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Poison Prevention

Poison Control Prevention

  • Every day, over 300 children in the United States ages 0 to 19 are treated in an emergency department, and two children die, as a result of being poisoned. It’s not just chemicals in your home marked with clear warning labels that can be dangerous to children.
  • Everyday items in your home, such as household cleaners and medicines, can be poisonous to children as well. Active, curious children will often investigate—and sometimes try to eat or drink—anything that they can get into.
  • Prevention tips:
    • Lock them up
      • Keep medicines and cleaning supplies in their original packaging and away from the reach of children
    • Know the number
      • Know the nation-wide poison control number 1-800-222-1222
      • Call 911 if you have a poison emergency
    • Read the label
      • Follow directions and read all warnings
    • Don’t keep it if you don’t need it!
      • Safely dispose of unneeded, unused, or expired medications (prescription and over-the-counter). To dispose, mix them with coffee grounds or kitty litter and throw them away.
      • Children are not the only ones at risk of poisoning. It is important to be aware of proper safety procedures in order to ensure everyone is protected.
        • Drugs and medicines
          • Only take medication prescribed by your doctor.
          • Never take longer or more frequent doses of your medications.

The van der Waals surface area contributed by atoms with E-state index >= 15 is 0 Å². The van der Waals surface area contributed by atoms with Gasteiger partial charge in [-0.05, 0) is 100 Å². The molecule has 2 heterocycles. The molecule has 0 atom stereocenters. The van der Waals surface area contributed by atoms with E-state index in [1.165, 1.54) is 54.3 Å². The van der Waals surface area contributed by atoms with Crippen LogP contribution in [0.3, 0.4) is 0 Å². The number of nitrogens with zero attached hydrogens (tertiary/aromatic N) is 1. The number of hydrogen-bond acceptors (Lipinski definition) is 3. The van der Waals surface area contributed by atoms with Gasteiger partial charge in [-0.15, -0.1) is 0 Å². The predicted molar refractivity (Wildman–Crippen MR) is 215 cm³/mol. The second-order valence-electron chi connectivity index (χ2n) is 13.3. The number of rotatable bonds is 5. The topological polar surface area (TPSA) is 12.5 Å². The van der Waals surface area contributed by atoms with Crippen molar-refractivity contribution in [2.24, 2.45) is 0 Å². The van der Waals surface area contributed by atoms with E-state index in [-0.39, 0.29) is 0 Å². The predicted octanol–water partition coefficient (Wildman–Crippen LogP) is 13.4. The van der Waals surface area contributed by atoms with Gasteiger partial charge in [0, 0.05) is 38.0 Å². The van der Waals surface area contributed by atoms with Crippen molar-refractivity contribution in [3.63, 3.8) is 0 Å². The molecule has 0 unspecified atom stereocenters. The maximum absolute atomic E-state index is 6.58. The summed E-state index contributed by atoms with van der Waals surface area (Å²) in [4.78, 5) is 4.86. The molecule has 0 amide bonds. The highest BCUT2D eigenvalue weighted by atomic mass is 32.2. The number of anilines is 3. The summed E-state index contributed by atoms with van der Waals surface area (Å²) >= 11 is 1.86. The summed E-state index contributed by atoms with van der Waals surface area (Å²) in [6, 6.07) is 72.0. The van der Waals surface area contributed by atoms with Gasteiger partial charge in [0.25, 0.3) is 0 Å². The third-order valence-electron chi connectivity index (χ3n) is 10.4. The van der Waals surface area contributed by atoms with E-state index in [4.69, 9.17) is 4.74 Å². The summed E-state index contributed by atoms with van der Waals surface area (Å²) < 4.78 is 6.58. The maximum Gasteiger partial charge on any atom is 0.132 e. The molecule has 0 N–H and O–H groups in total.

• Never share or sell prescription drugs.
          • Follow the directions on prescription drug labels.
          • Turn on light when taking medication.
          • Keep medication in original containers.
          • Monitor the use of medications prescribed for children or teenagers.
  • Household chemicals and carbon monoxide
    • Always read labels.
    • Keep chemical products in their original containers.
    • Never mix household products together.
    • Wear protective clothing when using products.
    • Turn on a fan or open windows when using chemical products
    • Safe medicine disposal
      • Medicine take-back programs: a great way to safely dispose of unused, unwanted, or expired medications
        • Visit disposemymeds.org to find if there is take-back program in your community
  • Disposal of medication in household trash
    • Mix medications with used coffee grounds or kitty litter to prevent people or pets from trying to eat them
    • Place mixture in a sealed, plastic bag
    • Scratch out the label of any empty pill bottle
  • Flushing certain medications
    • Some medications are recommended for flushing down the toilet
    • Visit http://www.fda.gov/Drugs/ for a complete list of flushable medications.

Source: http://www.cdc.gov/HomeandRecreationalSafety/Poisoning/preventiontips.htm

Source: http://www.cdc.gov/safechild/Poisoning/index.html

Source: http://www.aapcc.org/prevention/medication-safety/